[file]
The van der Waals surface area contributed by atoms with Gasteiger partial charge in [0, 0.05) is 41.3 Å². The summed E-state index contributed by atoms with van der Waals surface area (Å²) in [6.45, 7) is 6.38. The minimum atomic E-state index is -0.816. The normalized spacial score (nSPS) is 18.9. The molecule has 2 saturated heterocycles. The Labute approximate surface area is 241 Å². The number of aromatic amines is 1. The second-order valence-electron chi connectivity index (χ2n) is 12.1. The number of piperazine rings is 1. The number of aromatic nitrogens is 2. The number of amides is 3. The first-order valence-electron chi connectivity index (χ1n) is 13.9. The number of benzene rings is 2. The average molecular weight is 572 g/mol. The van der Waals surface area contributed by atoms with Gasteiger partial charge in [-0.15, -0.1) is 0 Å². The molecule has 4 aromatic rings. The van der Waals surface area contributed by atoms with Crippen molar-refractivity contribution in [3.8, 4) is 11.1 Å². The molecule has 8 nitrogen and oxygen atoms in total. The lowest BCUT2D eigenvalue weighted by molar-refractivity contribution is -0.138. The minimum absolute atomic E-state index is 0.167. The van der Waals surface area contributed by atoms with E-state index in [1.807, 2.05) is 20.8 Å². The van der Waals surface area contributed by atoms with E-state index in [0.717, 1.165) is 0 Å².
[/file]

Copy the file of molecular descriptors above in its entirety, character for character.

The van der Waals surface area contributed by atoms with Gasteiger partial charge in [0, 0.05) is 41.3 Å². The summed E-state index contributed by atoms with van der Waals surface area (Å²) in [6.45, 7) is 6.38. The minimum atomic E-state index is -0.816. The normalized spacial score (nSPS) is 18.9. The molecule has 2 saturated heterocycles. The Labute approximate surface area is 241 Å². The number of aromatic amines is 1. The second-order valence-electron chi connectivity index (χ2n) is 12.1. The number of piperazine rings is 1. The number of aromatic nitrogens is 2. The number of amides is 3. The first-order valence-electron chi connectivity index (χ1n) is 13.9. The number of benzene rings is 2. The average molecular weight is 572 g/mol. The van der Waals surface area contributed by atoms with Gasteiger partial charge in [-0.15, -0.1) is 0 Å². The molecule has 4 aromatic rings. The van der Waals surface area contributed by atoms with Crippen molar-refractivity contribution in [3.8, 4) is 11.1 Å². The molecule has 8 nitrogen and oxygen atoms in total. The lowest BCUT2D eigenvalue weighted by molar-refractivity contribution is -0.138. The minimum absolute atomic E-state index is 0.167. The van der Waals surface area contributed by atoms with E-state index in [1.807, 2.05) is 20.8 Å². The van der Waals surface area contributed by atoms with E-state index in [0.717, 1.165) is 0 Å².